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LISTEN: A major Clean Air Act case wraps up in Michigan court

Blurred zoom image of traffic jam in the city at night
Adobe Stock
Blurred zoom image of traffic jam in the city at night

The Western District Court of Michigan ruled a Gaylord business knowingly violated the Clean Air Act when it disabled "environmental controls" on hundreds of diesel trucks.

Diesel Freak, a truck modifications company, was ordered to pay $750,000 in fines for reprogramming trucks to operate more efficiently, while releasing toxic emissions above legal limits.

WCMU's Teresa Homsi spoke with Randall Olson about modifying vehicle software — why it happens and when it crosses the line.

Olson has been a specialist with the vehicle diagnostics company, Opus IVS, for two years. He was not part of the investigation or court ruling.

This transcript has been lightly edited for clarity and length.

Teresa Homsi: Can you start by explaining what it means to tune trucks and what environmental controls are on vehicles?

Randall Olson: When cars are built, the manufacturers of the vehicles have to make some decisions about how the engine is going to provide power to the rest of the vehicle, like how fast it's going to go and at what point it's going to shift. It has some electronic system monitoring the RPM and how much fuel intake you told the car to use.

If you're a guy who's got a truck and you decide to add a lift or bigger tires, you have to reprogram your truck, so it knows how to behave differently because it has non-stock components.

This is a totally normal part of after-market vehicle activity. There are some that are totally legitimate, and then there are other ways where you can bypass emissions laws.

There are components inside of a vehicle that determine the kind of fuel mixture which changes the kind of performance in a vehicle. You can modify that to make it dirtier. You can modify that to make it cleaner.

Smoke from a truck exhaust pipe
Ruben de Rijcke
Smoke from a truck exhaust pipe

TH: If you're in the business of providing these types of modifications, are you aware of what you can and can't do?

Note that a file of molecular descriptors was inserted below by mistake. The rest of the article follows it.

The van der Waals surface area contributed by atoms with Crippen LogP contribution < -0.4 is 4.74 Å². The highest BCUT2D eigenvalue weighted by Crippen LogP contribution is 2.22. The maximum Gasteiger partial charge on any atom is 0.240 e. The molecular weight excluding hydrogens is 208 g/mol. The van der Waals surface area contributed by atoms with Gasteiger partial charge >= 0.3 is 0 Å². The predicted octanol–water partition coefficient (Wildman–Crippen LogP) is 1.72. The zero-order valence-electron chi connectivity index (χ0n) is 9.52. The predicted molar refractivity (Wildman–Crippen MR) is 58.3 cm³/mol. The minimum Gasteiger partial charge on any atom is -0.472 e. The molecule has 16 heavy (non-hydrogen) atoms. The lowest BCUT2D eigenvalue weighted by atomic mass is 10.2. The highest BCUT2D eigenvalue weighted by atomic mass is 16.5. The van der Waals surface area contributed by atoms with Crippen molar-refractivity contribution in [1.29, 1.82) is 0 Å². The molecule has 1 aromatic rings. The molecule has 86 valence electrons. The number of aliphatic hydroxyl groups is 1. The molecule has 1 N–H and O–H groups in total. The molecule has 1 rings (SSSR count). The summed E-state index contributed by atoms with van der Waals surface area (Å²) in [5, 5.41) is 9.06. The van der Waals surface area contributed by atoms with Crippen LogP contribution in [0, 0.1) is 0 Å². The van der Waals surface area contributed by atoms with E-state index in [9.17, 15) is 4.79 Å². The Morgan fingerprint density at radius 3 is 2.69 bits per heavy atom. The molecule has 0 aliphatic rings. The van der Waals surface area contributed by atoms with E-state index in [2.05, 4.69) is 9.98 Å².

RO: Yes, it's crystal clear. The tunes that you would be allowed to make are built into the software that's made by and manufactured. There's an after-market equivalent of that software that has different kinds of functionality. That software doesn't necessarily meet the same sets and standards.

TH: For a company like this, you'd have to go out of your way to delete all environmental controls?

RO: There is no way to do that by mistake. There's no way that you're just like accidentally turning things off. There are sound requirements. There are exhaust requirements. Those things are regulated by law.

TH: This case was described by the US Attorney Mark Totten as "one of the largest Clean Air Act cases" that he's ever seen. Does this type of thing surprise you?

RO: It's definitely a thing that's happening all over the country all the time. And whether or not you have enough evidence to prove it and prosecute it, it is the thing that surprised me.

For what it's worth, the industry is moving very heavily into everything needing to be regulated. So states like California and New York have mandated programs for all passenger vehicles included, where you have to go get tested and have your emissions checked.

They call it getting a smog check. There isn't one here yet in Michigan. There hasn't been an incentive. There aren't giant black clouds of smoke in the cities, so people don't notice the regulations where these things are definitely coming.

And it's part of the industry shift towards clean fuels, clean energy, and eventually the electricification of vehicles.

Since vehicles in the future are getting geared up to have over-the-air updates and whatnot, it's going to get harder and harder to do this kind of tuning on vehicles and manufacturer the vehicle is going to make it very hard to do anything illegal.

Electric Vehicle Charging
CC BY-ND 2.0
Electric Vehicle Charging

TH: That's making me think of right-to-repair being an issue.

RO: Yeah, right-to-repair is essentially a lie because the law hasn't done a very good job of specifying the distinction between the right to repair versus the ability, and the manufacturers of vehicles have made ability completely out of reach.

TH: I wonder if cases like this don't help with ability to repair.

RO: The emission side of things is causing more and more of a strangulation on the right-to-repair side of things because every time you have some guy do his aftermarket tunes out of his shop in his buddy's garage, suddenly there's just another reason why, 'well, we can't let you regulate this stuff on your own. We can't let you repair this stuff on your own, because look what happens when we do.'"

You can see the slippery slope argument there that I'm obviously falling into, but you also can see the other side.

Teresa Homsi is an environmental reporter and Report for America Corps Member based in northern Michigan for WCMU. She covers rural environmental issues, focused on contamination, conservation, and climate change.
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